Citations

Citations are extracted by the CitEc Project, subscribe to its RSS feed for this item.
as in new window

Cited by:
  1. Diana Warren, 2013. "Retirement Decisions of Couples: The Impact of Spousal Characteristics and Preferences on the Timing of Retirement," Melbourne Institute Working Paper Series wp2013n41, Melbourne Institute of Applied Economic and Social Research, The University of Melbourne.

Lists

This item is not listed on Wikipedia, on a reading list or among the top items on IDEAS.

Statistics

Access and download statistics

Corrections

When requesting a correction, please mention this item's handle: RePEc:bla:ausecr:v:43:y:2010:i:4:p:357-375. See general information about how to correct material in RePEc.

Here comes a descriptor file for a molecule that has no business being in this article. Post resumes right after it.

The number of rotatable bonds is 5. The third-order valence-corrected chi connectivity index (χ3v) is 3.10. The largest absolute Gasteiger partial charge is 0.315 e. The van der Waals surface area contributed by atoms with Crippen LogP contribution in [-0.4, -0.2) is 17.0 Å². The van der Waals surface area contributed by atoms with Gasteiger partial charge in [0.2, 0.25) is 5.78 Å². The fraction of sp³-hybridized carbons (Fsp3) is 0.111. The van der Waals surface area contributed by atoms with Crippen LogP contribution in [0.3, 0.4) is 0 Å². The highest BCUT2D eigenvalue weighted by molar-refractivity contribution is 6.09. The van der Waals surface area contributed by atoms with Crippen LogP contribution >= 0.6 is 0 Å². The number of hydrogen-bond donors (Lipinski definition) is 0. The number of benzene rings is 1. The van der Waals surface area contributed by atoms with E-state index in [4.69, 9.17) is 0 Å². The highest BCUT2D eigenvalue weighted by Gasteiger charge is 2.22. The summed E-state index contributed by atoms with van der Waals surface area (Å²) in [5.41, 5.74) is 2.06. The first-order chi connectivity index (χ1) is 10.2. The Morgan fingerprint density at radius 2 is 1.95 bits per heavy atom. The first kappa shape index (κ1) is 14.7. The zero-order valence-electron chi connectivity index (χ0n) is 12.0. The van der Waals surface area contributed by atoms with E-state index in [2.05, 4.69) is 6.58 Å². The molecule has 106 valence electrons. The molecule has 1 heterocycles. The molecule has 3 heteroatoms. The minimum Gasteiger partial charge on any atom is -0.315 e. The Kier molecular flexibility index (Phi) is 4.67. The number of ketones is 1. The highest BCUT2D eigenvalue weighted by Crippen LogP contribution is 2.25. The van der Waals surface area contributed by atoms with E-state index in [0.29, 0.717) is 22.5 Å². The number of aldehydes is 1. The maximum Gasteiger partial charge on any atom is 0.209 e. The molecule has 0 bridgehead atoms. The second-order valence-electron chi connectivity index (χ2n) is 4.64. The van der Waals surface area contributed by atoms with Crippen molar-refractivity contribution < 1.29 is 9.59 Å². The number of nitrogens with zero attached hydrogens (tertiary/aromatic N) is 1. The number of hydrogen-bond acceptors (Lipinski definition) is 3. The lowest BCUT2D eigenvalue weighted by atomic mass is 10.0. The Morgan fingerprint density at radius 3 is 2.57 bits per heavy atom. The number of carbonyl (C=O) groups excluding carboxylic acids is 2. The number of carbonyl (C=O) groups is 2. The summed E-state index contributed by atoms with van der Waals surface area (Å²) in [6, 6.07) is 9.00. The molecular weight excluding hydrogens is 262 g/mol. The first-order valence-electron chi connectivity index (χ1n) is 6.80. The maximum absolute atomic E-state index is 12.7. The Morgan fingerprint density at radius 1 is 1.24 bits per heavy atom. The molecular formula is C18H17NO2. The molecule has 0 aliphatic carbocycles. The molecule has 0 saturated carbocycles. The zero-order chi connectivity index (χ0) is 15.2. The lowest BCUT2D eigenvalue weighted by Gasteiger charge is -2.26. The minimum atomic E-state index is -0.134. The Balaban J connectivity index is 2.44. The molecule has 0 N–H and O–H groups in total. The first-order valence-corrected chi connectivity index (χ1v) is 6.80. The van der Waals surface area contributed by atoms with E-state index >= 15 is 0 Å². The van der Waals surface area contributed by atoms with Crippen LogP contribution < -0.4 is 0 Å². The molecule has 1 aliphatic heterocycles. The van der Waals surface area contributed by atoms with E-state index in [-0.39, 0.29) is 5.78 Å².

For technical questions regarding this item, or to correct its authors, title, abstract, bibliographic or download information, contact: (Wiley-Blackwell Digital Licensing) or (Christopher F. Baum).

If you have authored this item and are not yet registered with RePEc, we encourage you to do it here. This allows to link your profile to this item. It also allows you to accept potential citations to this item that we are uncertain about.

If references are entirely missing, you can add them using this form.

If the full references list an item that is present in RePEc, but the system did not link to it, you can help with this form.

If you know of missing items citing this one, you can help us creating those links by adding the relevant references in the same way as above, for each refering item. If you are a registered author of this item, you may also want to check the "citations" tab in your profile, as there may be some citations waiting for confirmation.

Please note that corrections may take a couple of weeks to filter through the various RePEc services.